Experts see no strain on grain
( 2003-08-18 06:35) (China Daily)
China's huge stockpiles of grain and its growing production capacity mean that the country's food security is under no imminent threat, even though consumption has been outpacing production, officials and academics said Sunday.
But the situation should never be neglected or allowed to evolve into a long-term trend, considering the country's shrinking area sown with grain crops and its increasing population, they said.
At a national agricultural conference held in Beijing the weekend before last, Minister of Agriculture Du Qinglin said China's grain consumption outpaced production in 2000, 2001 and 2002.
Citing national statistics and his ministry's projections, Du said China has been harvesting less grain since 1999, when it harvested 508 million tons.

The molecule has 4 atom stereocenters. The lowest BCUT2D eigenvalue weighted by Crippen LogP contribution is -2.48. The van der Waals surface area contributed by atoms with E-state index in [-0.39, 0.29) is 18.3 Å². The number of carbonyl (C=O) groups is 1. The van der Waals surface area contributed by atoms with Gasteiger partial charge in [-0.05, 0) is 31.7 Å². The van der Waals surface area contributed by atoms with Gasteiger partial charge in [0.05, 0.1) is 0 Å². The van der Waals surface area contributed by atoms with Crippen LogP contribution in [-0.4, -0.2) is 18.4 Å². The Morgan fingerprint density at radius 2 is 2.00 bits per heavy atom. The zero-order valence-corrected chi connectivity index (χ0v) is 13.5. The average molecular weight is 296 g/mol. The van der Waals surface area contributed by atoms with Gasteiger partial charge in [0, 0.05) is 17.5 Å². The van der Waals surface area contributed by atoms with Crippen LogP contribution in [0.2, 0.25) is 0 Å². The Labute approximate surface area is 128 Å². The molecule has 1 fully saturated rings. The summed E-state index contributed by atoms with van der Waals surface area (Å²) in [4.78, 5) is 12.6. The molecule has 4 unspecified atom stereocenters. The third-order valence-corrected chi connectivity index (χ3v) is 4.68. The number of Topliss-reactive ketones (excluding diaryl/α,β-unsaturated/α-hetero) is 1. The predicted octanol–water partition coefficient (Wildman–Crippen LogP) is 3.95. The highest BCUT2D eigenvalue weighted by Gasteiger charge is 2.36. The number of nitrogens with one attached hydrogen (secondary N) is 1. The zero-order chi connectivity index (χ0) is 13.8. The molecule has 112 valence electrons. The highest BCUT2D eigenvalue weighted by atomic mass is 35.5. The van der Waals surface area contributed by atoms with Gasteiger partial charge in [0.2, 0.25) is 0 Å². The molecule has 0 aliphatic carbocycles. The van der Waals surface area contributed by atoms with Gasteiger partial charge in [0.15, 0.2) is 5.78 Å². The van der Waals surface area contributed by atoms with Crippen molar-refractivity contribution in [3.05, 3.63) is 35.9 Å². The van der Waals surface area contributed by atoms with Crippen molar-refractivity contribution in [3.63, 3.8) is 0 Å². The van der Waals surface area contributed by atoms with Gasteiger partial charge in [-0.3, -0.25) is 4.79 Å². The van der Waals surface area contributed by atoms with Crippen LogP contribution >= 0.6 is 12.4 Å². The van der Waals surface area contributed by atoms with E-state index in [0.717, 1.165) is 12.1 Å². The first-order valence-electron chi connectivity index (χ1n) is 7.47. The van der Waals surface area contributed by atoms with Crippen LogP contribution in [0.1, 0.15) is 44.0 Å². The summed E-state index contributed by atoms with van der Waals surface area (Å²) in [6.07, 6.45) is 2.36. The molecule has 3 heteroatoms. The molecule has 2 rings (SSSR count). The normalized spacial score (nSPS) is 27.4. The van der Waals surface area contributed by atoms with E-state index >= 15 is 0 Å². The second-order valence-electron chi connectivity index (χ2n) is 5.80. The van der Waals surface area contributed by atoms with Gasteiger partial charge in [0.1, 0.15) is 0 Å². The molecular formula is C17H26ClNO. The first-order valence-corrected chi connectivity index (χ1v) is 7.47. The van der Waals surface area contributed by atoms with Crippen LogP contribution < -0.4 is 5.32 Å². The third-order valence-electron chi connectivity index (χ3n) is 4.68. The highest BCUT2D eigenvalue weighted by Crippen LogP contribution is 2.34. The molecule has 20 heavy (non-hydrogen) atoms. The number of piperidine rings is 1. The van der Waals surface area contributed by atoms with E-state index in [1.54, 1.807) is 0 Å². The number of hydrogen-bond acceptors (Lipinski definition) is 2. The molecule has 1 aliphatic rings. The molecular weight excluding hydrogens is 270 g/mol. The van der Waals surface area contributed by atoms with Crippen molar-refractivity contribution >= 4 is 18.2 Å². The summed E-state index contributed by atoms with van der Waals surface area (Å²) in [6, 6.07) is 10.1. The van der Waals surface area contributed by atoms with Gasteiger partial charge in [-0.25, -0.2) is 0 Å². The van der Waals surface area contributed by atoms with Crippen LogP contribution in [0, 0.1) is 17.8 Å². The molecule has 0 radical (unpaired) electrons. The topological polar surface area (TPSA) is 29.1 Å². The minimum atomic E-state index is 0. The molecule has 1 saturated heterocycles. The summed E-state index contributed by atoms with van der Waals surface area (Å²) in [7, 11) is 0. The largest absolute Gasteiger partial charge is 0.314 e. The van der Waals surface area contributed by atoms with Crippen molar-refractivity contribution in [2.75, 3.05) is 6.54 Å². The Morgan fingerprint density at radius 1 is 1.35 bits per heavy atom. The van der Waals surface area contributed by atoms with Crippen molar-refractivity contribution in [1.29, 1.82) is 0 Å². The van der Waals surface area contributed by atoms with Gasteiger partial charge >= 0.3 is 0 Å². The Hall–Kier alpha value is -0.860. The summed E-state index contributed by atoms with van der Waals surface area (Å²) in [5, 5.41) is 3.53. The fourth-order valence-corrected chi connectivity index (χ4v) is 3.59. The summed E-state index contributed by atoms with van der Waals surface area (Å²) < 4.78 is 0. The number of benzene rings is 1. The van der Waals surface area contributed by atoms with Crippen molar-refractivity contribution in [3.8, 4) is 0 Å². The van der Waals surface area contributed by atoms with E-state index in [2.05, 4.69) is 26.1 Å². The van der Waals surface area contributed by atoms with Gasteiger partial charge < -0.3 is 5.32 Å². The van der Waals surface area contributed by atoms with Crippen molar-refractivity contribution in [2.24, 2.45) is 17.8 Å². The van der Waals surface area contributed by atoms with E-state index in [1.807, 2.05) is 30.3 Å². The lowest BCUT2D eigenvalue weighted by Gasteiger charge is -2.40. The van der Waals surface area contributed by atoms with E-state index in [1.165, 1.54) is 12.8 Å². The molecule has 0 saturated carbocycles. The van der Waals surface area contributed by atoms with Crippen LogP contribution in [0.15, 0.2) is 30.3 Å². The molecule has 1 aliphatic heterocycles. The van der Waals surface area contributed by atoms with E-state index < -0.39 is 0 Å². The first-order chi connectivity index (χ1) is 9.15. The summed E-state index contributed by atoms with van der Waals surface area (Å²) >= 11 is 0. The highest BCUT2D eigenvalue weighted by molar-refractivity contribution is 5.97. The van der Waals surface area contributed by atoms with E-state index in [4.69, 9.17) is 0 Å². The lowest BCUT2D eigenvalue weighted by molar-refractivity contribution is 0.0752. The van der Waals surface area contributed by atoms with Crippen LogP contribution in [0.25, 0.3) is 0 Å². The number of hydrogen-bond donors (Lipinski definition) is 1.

Last year's grain production was up marginally over the previous year but was still behind consumption. Output is almost certain to plummet again this year due to further reductions in the area used to grow crops, Du said.
Zhu Changguo, vice-director of the State Bureau of Grain Reserves, said this year's grain production area has been cut by 3 per cent, as many farmers have switched to more profitable crops such as fruit and vegetables.
Coupled with natural disasters, this is expected to drive the country's grain output down by 1 per cent to 451 million tons this year.
In contrast, China's grain consumption is projected to grow by 1 per cent to 489 million tons this year, partly fuelled by the increasing demand for feed grain, Zhu said.